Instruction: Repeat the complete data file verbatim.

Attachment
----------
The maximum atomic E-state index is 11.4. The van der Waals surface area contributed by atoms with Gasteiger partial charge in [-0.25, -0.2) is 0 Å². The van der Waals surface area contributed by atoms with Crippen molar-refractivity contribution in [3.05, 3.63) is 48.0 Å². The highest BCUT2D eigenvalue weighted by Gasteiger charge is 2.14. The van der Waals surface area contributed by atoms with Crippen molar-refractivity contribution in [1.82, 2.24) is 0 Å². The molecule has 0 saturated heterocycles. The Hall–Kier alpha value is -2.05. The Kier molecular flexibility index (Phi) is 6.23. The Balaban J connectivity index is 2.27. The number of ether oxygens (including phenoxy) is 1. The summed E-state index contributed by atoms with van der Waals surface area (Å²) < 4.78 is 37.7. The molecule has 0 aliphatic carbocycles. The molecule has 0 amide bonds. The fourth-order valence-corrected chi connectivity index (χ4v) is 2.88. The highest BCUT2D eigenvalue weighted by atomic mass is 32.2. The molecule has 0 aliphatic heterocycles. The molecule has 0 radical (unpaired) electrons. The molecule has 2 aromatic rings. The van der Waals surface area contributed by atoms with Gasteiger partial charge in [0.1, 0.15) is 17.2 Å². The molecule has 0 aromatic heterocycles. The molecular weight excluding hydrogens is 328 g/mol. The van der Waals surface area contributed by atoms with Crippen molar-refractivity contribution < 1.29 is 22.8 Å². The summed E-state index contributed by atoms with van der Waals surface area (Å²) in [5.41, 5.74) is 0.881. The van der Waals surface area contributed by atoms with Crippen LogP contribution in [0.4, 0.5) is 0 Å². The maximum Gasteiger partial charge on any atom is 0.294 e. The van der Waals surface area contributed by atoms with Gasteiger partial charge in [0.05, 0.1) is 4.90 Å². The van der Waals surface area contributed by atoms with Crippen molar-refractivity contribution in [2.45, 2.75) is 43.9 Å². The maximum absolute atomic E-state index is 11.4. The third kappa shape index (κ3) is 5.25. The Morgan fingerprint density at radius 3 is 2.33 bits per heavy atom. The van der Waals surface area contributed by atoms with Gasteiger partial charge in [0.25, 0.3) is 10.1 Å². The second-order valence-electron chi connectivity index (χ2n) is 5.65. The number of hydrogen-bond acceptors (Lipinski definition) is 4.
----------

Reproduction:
The maximum atomic E-state index is 11.4. The van der Waals surface area contributed by atoms with Gasteiger partial charge in [-0.25, -0.2) is 0 Å². The van der Waals surface area contributed by atoms with Crippen molar-refractivity contribution in [3.05, 3.63) is 48.0 Å². The highest BCUT2D eigenvalue weighted by Gasteiger charge is 2.14. The van der Waals surface area contributed by atoms with Crippen molar-refractivity contribution in [1.82, 2.24) is 0 Å². The molecule has 0 saturated heterocycles. The Hall–Kier alpha value is -2.05. The Kier molecular flexibility index (Phi) is 6.23. The Balaban J connectivity index is 2.27. The number of ether oxygens (including phenoxy) is 1. The summed E-state index contributed by atoms with van der Waals surface area (Å²) < 4.78 is 37.7. The molecule has 0 aliphatic carbocycles. The molecule has 0 amide bonds. The fourth-order valence-corrected chi connectivity index (χ4v) is 2.88. The highest BCUT2D eigenvalue weighted by atomic mass is 32.2. The molecule has 0 aliphatic heterocycles. The molecule has 0 radical (unpaired) electrons. The molecule has 2 aromatic rings. The van der Waals surface area contributed by atoms with Gasteiger partial charge in [0.1, 0.15) is 17.2 Å². The molecule has 0 aromatic heterocycles. The molecular weight excluding hydrogens is 328 g/mol. The van der Waals surface area contributed by atoms with Crippen molar-refractivity contribution < 1.29 is 22.8 Å². The summed E-state index contributed by atoms with van der Waals surface area (Å²) in [5.41, 5.74) is 0.881. The van der Waals surface area contributed by atoms with Crippen LogP contribution in [0.4, 0.5) is 0 Å². The maximum Gasteiger partial charge on any atom is 0.294 e. The van der Waals surface area contributed by atoms with Gasteiger partial charge in [0.05, 0.1) is 4.90 Å². The van der Waals surface area contributed by atoms with Crippen molar-refractivity contribution in [2.45, 2.75) is 43.9 Å². The maximum absolute atomic E-state index is 11.4. The third kappa shape index (κ3) is 5.25. The Morgan fingerprint density at radius 3 is 2.33 bits per heavy atom. The van der Waals surface area contributed by atoms with Gasteiger partial charge in [0.25, 0.3) is 10.1 Å². The second-order valence-electron chi connectivity index (χ2n) is 5.65. The number of hydrogen-bond acceptors (Lipinski definition) is 4.